University Museum Announcements – Spring 1981

Originally Published in 1981

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James A. Sauer will take up his duties as Associate Curator-in-charge of Syro-Palestinian Archaeology in July. He obtained his B.A. from Concordia College, Fort Wayne, Indiana in 1967, his Ph.D. (with distinc­tion) from Harvard University in 1973, the subject of his Ph.D. dissertation being “The Stratification and Pottery of Tell Hesban.” In 1968 and 1970 he received ASOR Summer Travel Grants from the Zion Research Foundation and in 1971-72 an NEH Research Grant. He was a Teaching Fellow at Harvard in 1970-71, an Albright Fellow at the American Schools of Oriental Research in 1971-72, and since 1973 has held various teaching and administrative positions at the American Center of Oriental Research (ACOR) in Amman, Jordan and in the University of Jordan. In 1975 he was appointed Director and Professor of Archaeology at the Center and Visiting Professor at the University. Dr. Sauer has done field work at Tell Deir ‘Alla, Tell Ta ‘annek, Tell Hesban, Khilda, Arâq el-Emir, and other sites in the Syria-Lebanon-Jordan areas. He was a co-director of the East Jordan Valley Survey in 1975 and 1976, director of the ACOR Archaeological Survey of Syria in 1977, and pottery specialist for the Central Moab Survey in 1978. Relevant scientific journals have carried numerous reports by Dr. Sauer on these and related projects, particularly on the pottery. In addition to further reports, he is presently preparing three books for publication—An Introduc­tion to the Archaeology of Jordan, The Pottery from Tell er-Rumeith, and The Pottery from Tell Hesban.

Mary Elizabeth Ruwell, formerly an archivist with the National Archives and Records Service in Washington, D.C., has been appointed Museum Archivist. She began work on February 1 and is now engaged in implementing the archival programs for which the Following grants were received: $94,357 from the National Endowment for the Humanities, for the Museum’s Field Records; $18,500 from the National Historical Publications and Records Program, for the Museum’s Administrative Records; and $14,287 from the Women’s Committee as seed money for the whole project. The latter included a generous gift from Mrs. Francis Boyer who was Acting Director of the Museum between 1943 and 1947. Miss Ruwell holds degrees from Georgetown University and the University of Pennsylvania where she is currently working on her doctorate in American Civilization.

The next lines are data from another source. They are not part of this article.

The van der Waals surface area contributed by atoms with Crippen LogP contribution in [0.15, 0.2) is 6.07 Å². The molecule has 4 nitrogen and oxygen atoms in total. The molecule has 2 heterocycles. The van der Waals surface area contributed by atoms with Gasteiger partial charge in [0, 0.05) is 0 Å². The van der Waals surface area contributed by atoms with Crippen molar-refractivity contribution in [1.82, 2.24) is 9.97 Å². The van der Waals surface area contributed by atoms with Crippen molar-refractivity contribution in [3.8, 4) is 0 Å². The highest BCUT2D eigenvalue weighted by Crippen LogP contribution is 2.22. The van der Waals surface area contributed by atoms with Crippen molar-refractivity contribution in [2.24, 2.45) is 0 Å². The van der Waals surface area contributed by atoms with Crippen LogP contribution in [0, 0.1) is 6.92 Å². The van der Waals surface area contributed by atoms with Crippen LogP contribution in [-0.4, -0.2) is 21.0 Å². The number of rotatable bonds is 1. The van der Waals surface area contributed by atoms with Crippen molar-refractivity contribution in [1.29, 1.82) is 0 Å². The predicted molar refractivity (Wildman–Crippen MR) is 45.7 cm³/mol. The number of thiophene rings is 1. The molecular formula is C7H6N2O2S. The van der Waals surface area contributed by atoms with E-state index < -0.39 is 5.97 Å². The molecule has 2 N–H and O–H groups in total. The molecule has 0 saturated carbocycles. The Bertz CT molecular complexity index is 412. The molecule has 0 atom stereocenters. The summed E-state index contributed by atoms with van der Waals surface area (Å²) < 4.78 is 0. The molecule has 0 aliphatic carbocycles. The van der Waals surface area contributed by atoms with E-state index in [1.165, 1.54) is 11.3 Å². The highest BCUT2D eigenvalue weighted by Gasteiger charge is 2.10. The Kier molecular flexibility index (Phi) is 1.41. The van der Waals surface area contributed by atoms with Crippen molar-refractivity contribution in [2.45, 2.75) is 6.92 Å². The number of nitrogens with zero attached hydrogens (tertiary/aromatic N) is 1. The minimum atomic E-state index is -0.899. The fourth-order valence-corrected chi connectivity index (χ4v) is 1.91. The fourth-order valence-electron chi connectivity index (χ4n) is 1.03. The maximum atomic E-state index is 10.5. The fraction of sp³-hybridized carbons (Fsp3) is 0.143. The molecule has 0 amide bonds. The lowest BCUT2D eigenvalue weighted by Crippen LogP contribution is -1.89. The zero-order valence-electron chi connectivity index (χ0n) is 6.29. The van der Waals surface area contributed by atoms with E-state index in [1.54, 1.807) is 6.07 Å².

Barbara Wilson will continue to provide part-time reference service for the Archives.

Field Work

England. Earthwatch/The Centre for Field Research at Belmont, Massachusetts has agreed for the third year running to sponsor the excavation of the Anglo-Saxon church of St. Wystan and the Viking fortress at Repton, Derbyshire, under the direction of Martin Biddle, Births: Kjolbye-Biddle and Harold Taylor. A grant of $11,250 will be available if sixteen Earth watch volunteers agree to take part, as in previous years. University of Pennsylvania students and other American and United Kingdom students and volunteers, will make up the team of fifty-seven who will he working in Repton throughout the month of August. Museum visitors are very welcome at all times.

Jordan. The third season of the Baq ‘ah Valley Project, May 24–July 3, 1981, will concentrate on test soundings of magnetometer anomalies which prob­ably represent Late Bronze and early Iron Age burial caves currently threatened by bulldozing and rob­bing. The project, which is sponsored by MASCA, is affiliated with the American Center of Oriental Research in Amman, Besides Patrick McGovern of MASCA as field director, others from Philadelphia will be Pam Crabtree and William Glanzman of MASCA. Other participants will be two Australians and three Americans resident in Jordan. The 1981 Baq ‘ah Valley Project 1981 is funded by: a Harrison Fund grant of $8,350 from the University Museum; a National Geographic Society grant of $5,950; a grant of $3,000 from the Jordanian Department of Antiquities; and a private contribution of $3,000.

Libya. Donald White and his staff will return to Cyrene for the last of their study seasons there.

Turkey. Keith De Vries and his staff will hold a study season at Gordian. Also in Turkey, the Italian conservator Franca Callori di Vignale will do the anal cleaning and mending of an important set of fresco fragments from Gordian, that depict Phrygian diversions and court life at about 500 B.C. The style of the paintings is close to archaic Greek art. Ellen Kohler will continue the editorial work on the Gordian publications at The University Museum.

Other Grants

$4,000 from the Sun Oil Company to produce a poster which will make the Museum better known in the Philadelphia area. Three local artists will be asked to submit designs, one of which will be chosen for reproduction.

$500 from Western Savings Bank to help produce poster/flyers in support of the two Spring special exhibitions: “India at The University Museum” and “Japanese Armor.”

Cite This Article

"University Museum Announcements – Spring 1981." Expedition Magazine 23, no. 3 (March, 1981): -. Accessed April 18, 2024.

This digitized article is presented here as a historical reference and may not reflect the current views of the Penn Museum.

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